This blog is focuses on the power of story. That includes the wisdom that comes from paying attention to our family stories. It also includes ways that people put experience into story and how those stories get shaped and used.
Fiction is story that mirrors life. The complexity of human experience can only be expressed as story. That has been true since the start of time or when the first storyteller began the first story, which might be the same.
Parts of this blog include raw material for my memoir, ideas for my fiction and additional musings.
When God created the snake without legs, the hoop snake was having none of it. Taking tail in mouth, he rolled away.
A story told in two sentences is worth noting.
Actually there are many stories of hoop snakes. It’s a legendary creature in American folklore often associated with Pecos Bill stories, but it’s origins might be older. A similar snake in Greek mythology, the ouroboros, was a symbol of eternal return. In Japanese mythology, the tsuchinoko can roll like a wheel and also speak but usually not at the same time. More...
Maybe the Grimm brothers didn’t set out to kill women’s stories, but they did. Here’s what happened:
Rumpenstünzchen was a spinning tale, part of a large number of spinning tales that European women shared while spinning and weaving flax into cloth, an arduous task that was usually done in the evening after all the other tasks were completed (children cared for, meals fixed, animals fed, eggs sold, laundry washed—you get the idea). By the time most women got to the spinning, they were already tired, and so in the company...
I’m on my way out tonight. Dinner with friends. I know how this will go. We will drink a little, eat a lot, and tell stories. At least once during the evening someone will say, “Did I tell you about ____?” I hope we say, “No, not yet,” because the stories that you have to ask if you’ve already told are the ones worth repeating. Dinner with friends equals wine, laughter and good stories. Stories are how we share our lives and friends are the people we share our lives with.
We share our lives by telling about...
Watched the political conventions. Reminded me of Oscar Wilde who famously said: “If you want to tell people the truth, make them laugh, otherwise they’ll kill you.”
There was no lack of passion from the Republicans and/or the Democrats. Speaker after speaker argued that their point of view was the one all Americans (if they’re really Americans) ought to embrace.
All that passion aside, a week later, the only thing I remember are the stories. The mother whose baby needed another heart operation but who’d hit...
Learned today that some scholars think the Panchatantra is the origin of all fairy tales. That’s probably not entirely true, but it is one of the oldest sources. It was written in Sanskrit in the 3rd Century BCE by Vishna Sharma who gathered his material from even older versions. Tales from the Panchatantra have spread widely. Today they can be found from Java to Iceland.
The enduring/endearing power of folk tales is the subject of a chapter in my forthcoming book. When you look for family stories, you almost always find stories of the...
An older friend, retired now, signed-up to volunteer for a charity that required a half-day of sensitivity training.
Next day, he took me aside. “What’s wrong with the word ‘lady?’ My mother would have slapped me up-side my head if I didn’t show a woman proper respect.”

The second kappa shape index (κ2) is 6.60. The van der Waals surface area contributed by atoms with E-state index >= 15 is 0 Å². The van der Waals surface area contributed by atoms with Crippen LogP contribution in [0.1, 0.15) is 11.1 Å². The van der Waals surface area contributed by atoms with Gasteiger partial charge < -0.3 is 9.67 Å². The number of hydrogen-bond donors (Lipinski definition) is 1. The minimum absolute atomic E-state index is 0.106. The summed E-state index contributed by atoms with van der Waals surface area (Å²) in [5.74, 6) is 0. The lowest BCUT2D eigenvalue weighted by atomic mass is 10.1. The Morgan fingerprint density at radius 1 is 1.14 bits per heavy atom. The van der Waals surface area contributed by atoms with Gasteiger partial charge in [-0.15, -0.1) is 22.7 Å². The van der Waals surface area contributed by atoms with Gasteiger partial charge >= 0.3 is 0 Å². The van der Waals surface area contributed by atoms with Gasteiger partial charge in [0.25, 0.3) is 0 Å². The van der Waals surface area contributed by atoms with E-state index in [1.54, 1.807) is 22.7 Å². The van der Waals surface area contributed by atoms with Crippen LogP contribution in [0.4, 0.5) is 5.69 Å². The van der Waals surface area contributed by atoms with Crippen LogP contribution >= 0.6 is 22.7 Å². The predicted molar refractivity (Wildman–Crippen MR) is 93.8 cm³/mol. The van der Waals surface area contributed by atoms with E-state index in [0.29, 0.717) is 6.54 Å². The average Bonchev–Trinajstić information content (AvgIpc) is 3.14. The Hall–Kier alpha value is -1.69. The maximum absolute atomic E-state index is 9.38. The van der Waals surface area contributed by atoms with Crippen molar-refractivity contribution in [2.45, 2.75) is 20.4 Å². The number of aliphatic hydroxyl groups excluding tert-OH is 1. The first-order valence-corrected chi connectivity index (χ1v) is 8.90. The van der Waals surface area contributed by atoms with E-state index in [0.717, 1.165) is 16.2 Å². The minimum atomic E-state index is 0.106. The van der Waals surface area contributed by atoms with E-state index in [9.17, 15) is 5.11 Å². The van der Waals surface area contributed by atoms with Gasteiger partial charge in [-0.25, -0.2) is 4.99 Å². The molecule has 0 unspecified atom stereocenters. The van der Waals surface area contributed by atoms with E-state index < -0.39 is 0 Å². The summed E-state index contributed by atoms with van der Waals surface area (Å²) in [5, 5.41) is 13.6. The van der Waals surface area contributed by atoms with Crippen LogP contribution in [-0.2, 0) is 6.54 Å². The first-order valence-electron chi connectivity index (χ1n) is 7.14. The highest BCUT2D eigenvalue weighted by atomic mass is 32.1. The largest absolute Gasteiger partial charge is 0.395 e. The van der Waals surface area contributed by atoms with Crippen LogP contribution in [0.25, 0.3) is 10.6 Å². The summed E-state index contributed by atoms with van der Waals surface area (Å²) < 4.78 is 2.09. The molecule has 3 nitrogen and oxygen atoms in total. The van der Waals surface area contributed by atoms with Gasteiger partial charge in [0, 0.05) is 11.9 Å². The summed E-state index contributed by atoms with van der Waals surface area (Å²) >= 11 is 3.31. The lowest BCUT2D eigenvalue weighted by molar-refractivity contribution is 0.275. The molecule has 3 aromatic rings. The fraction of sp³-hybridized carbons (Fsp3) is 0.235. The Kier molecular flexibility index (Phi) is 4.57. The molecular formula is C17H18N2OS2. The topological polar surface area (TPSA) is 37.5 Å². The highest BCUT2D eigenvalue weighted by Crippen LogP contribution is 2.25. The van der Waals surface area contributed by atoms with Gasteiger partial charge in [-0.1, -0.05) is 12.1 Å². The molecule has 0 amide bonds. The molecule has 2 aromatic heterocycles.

I tried to explain that to be a lady a woman is expected to conduct her life in a ladylike manner, following rules she didn’t necessarily make. There was a judgment implied. Who’s to say which women were ladies and which...
At dinner with friends, my husband mentioned Mad Men. He’s been catching up on that old television series. Our friend shook his head. He couldn’t watch that series. There was nothing about the fifties and early sixties that he wanted to relive. The conversation moved on. Maybe it’s a sign of having really moved on because I was home getting dressed for bed before I realized what he meant. He was a black man starting his career in the 1960s.
I was at a writers retreat in Washington State. Each writer had her own...
Took a class in the ART OF TRAVEL at University of Colorado recently. Not how to travel. The philosophy of travel–why we go; what we report, etc. etc. We talked about explorations, pilgrimages and tourism. In every case, unless someone recorded the adventure, it was lost to history. For example, we learned Lief Ericsson wasn’t the first Viking to arrive in America. According to the Vinland Sagas, he found evidence of earlier Viking settlements, maybe as far south as Hudson River Valley, but no one wrote of those adventures.
Our son announced that he wanted to be an animator when he was five years old, sitting on the couch, watching Saturday morning cartoons. “Fine,” we said, thinking he’d outgrow it. When he was sixteen, still watching Saturday morning cartoons, and still saying he wanted to be an animator, we started to wonder—where do you send your kid to college if he wants to make cartoons?
The answer is California Institute of the Arts, and he was lucky. He caught the leading edge of computer generated animation. Now working at...
“What’s the point?”
“And the moral of the story is . . .?”
Unfortunately, a lot of people seem to think a story needs to prove a point or why bother. These are usually the same ones who think everything has to be useful, or it’s useless.
If you happen to come from a family with a strong religious background, you likely have two problems.
1. That engrained idea that stories have to have morals.
2. A family history so entwined with your religious tradition that there’s no way to...